In order to make PBL work, it is not enough to just think of a fun, relevant project and let the students work on it. If that happens, it is more than likely PBL will become just another means to an end, the end being a grade. It is important to set learning goals, which would concentrate both on the skills that the project can help develop and also on the content that has to be learned by the end of the project.

It is easy for students to think of PBL as another school assignment, so it is important to choose a project that is firmly grounded in reality, with clear relevance to the students. Reminding the students from time to time of what the project can help them do later in life is also not a bad idea.

In PBL, asking questions and discussing the problem is half the work, so it is extremely important to encourage the discussion, without leading it. A teacher or a parent who has taken the task of PBL on her/himself should only serve as a guide and help students reflect on their progress and the learning process. Students are the ones who should be making decisions.

Setting an end goal that it is tangible or demonstrable is also a smart way to make PBL more effective. It is a good idea to have the students work on a product that they can later talk about in front of an audience or to make a presentation describing the problem they solved.

References:

  1. Boss, S. (2011, September 20). Project-Based Learning: A Short History. Retrieved from https://www.edutopia.org/project-based-learning-history.
  2. Boss, S. (2011, September 20). Project-Based Learning: What Experts Say. Retrieved from https://www.edutopia.org/project-based-learning-experts.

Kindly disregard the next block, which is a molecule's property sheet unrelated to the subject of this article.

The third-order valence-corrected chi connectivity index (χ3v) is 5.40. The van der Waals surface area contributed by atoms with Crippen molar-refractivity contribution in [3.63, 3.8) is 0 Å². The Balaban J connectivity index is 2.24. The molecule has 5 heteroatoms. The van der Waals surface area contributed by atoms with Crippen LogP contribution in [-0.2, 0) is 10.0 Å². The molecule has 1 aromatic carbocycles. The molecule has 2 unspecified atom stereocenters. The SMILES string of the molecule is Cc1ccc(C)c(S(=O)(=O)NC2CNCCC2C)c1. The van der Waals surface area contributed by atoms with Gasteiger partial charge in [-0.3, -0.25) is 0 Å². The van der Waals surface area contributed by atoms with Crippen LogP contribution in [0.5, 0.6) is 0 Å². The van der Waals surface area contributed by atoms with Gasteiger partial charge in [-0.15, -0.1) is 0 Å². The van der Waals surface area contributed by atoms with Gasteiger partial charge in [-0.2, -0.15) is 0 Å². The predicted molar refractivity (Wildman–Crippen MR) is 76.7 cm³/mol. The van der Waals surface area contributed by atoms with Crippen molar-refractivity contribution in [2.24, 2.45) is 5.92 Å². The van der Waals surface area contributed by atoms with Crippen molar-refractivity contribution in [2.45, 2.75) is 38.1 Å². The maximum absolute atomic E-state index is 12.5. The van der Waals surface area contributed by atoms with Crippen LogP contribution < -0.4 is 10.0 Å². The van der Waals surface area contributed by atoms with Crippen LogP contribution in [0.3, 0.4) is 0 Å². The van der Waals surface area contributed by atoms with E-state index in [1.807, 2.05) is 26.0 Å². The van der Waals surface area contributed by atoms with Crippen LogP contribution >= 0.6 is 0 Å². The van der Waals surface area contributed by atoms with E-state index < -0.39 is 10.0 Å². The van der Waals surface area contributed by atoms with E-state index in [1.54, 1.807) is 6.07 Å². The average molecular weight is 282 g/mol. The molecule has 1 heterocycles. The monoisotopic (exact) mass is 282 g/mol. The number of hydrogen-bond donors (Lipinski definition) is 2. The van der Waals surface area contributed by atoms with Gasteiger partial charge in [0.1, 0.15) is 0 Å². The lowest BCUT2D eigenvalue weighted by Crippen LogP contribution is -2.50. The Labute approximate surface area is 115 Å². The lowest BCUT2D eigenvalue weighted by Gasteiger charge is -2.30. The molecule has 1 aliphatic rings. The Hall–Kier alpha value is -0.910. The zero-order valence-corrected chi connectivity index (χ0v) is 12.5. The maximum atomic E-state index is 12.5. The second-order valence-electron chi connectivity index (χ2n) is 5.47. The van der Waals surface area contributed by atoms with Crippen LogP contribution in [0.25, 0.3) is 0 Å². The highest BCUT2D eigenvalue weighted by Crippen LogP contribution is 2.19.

3. Gonzales, J. (2016, June 26). Project Based Learning: Start Here. Retrieved from https://cultofpedagogy.com/project-based-learning/.
  4. Helle, L., Tynjälä, P., Olkinuora, E., & Lonka, K. (2007). “Ain”t nothin’ like the real thing’. Motivation and study processes on a work-based project course in information systems design. The British Journal of Educational Psychology, 77, 397–411. http://doi.org/10.1348/000709906X105986
  5. Karaçalli, S., & Korur, F. (2014). The effects of project-based learning on students’ academic achievement, attitude, and retention of knowledge: The subject of “Electricity in our lives.” School Science and Mathematics, 114(5), 224–235. http://doi.org/10.1111/ssm.12071
  6. Vega, V. (2012, December 3). Project-Based Learning Research Review. Retrieved from https://www.edutopia.org/pbl-research-learning-outcomes.
  7. What is Project Based Learning (PBL). Retrieved from http://www.bie.org/about/what_pbl.
  8. Why Project Based Learning (PBL). Retrieved from http://www.bie.org/about/why_pbl.
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  1. […] offer just that this summer to all students interested in online learning, combined with the great project-based learning approach in our new program Nobel Explorers. It is worth checking out if you are interested in providing […]

  2. […] Being gathered around a common project is a great opportunity to experience real teamwork, among other benefits. For more about the benefits of project-based learning, read our previous article. […]

  3. […] Being gathered around a common project is a great opportunity to experience real teamwork, among other benefits. For more about the benefits of project-based learning, read our previous article. […]